I understand that you prefer to be addressed and spoken to like a people. You do not like it when I excitedly raise my voice or speak to you as though you are stupid. I mean, I say “druid” often enough that you should know what I mean when I say it. Although, that apparently is not the case. Whenever I speak to you as though I am speaking to a person, you respond so much better. I try to remember this. I do. But whenever you cannot tell the difference between words I cannot help but be frustrated. Software, you are a lesson in the art of synonyms. I have had to delve repeatedly into my extensive vocabulary to portray something as simple as “hugging” because apparently the term “hug” does not compute. I have also noticed, Software, that you are quite prissy, prim and proper, replacing my swears with what you deem to be more “acceptable” even after I have repeatedly removed these replacements from your recognized vocabulary. This pretentious behavior on your behalf is in fact unacceptable, as I like to say exactly what I mean. I don’t need any guff from you, Software. That is not your place.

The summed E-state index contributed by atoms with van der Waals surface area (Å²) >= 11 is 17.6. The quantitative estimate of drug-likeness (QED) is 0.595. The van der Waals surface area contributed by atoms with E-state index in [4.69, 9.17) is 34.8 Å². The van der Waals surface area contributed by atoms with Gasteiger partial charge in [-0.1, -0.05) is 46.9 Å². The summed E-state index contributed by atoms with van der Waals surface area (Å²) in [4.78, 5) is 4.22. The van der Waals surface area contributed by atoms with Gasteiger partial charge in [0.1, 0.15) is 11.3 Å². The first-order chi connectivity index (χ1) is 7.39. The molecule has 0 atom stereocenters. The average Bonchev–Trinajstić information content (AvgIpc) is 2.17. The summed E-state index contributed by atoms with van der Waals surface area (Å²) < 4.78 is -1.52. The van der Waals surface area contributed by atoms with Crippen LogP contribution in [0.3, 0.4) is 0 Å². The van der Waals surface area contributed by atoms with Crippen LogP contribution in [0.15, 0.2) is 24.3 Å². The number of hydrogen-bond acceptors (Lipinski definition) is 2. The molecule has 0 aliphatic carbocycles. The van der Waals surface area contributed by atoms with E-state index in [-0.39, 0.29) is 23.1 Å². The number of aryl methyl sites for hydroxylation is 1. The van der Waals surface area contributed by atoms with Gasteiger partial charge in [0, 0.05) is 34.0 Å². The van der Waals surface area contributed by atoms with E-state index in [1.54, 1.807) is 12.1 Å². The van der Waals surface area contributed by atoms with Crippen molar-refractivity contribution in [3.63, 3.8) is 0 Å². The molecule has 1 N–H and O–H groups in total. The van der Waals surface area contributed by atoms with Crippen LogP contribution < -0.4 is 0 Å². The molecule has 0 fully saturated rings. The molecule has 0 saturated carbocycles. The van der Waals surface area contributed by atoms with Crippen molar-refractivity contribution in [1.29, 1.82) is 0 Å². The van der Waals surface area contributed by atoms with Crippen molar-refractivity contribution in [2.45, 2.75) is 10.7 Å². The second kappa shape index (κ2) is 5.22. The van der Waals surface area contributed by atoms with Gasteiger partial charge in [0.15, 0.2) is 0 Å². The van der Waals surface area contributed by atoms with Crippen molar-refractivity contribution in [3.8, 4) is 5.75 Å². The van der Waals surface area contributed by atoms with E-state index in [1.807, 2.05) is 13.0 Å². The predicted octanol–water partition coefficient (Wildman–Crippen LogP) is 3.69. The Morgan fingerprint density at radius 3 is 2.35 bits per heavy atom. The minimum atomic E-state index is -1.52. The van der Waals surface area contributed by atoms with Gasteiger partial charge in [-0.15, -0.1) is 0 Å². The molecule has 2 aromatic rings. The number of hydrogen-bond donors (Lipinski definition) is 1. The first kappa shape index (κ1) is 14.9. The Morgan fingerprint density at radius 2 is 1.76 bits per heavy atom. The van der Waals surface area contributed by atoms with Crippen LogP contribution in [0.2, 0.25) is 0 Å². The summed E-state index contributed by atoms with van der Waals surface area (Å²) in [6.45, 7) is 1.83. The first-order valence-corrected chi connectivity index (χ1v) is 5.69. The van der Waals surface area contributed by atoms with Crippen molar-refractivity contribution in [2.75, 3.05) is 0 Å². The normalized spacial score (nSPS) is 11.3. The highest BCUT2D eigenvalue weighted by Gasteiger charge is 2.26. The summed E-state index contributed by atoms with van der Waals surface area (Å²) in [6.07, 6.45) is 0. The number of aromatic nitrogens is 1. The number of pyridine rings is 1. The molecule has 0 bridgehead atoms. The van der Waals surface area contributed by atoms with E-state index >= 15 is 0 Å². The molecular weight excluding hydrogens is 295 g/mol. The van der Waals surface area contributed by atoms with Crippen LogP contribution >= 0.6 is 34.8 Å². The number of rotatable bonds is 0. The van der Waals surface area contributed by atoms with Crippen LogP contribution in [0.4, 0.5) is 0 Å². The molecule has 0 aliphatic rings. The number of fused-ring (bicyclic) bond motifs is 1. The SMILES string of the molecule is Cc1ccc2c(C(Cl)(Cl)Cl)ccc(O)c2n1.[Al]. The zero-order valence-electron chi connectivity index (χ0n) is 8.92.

Additionally, it takes you what feels like years to adjust to my dog’s barking. Every time Kip barks you feel the need to translate this into people speak. This is how I learned that dog’s do not say “woof” rather they say “I” and “all” and most frequently, “will”. Apparently Kip will do a great many things, although he never does complete his thought. The implication that he will do something should be enough. For every bark – every single bark – you stop all of my computer processes to record every threat of his. Leaving me with a succession of “will will will will will will will will will will…” in my dictation box. You find Kip’s words so important that you will not let me cancel or switch windows to do anything at all until you are finished. This can take several minutes. I have to silence my microphone so that you can’t hear any more. It doesn’t seem to matter where Kip is in the house. You have a honing beacon on his voice.  I love the dog, but dang, Software, calm down. It’s an empty threat, I promise.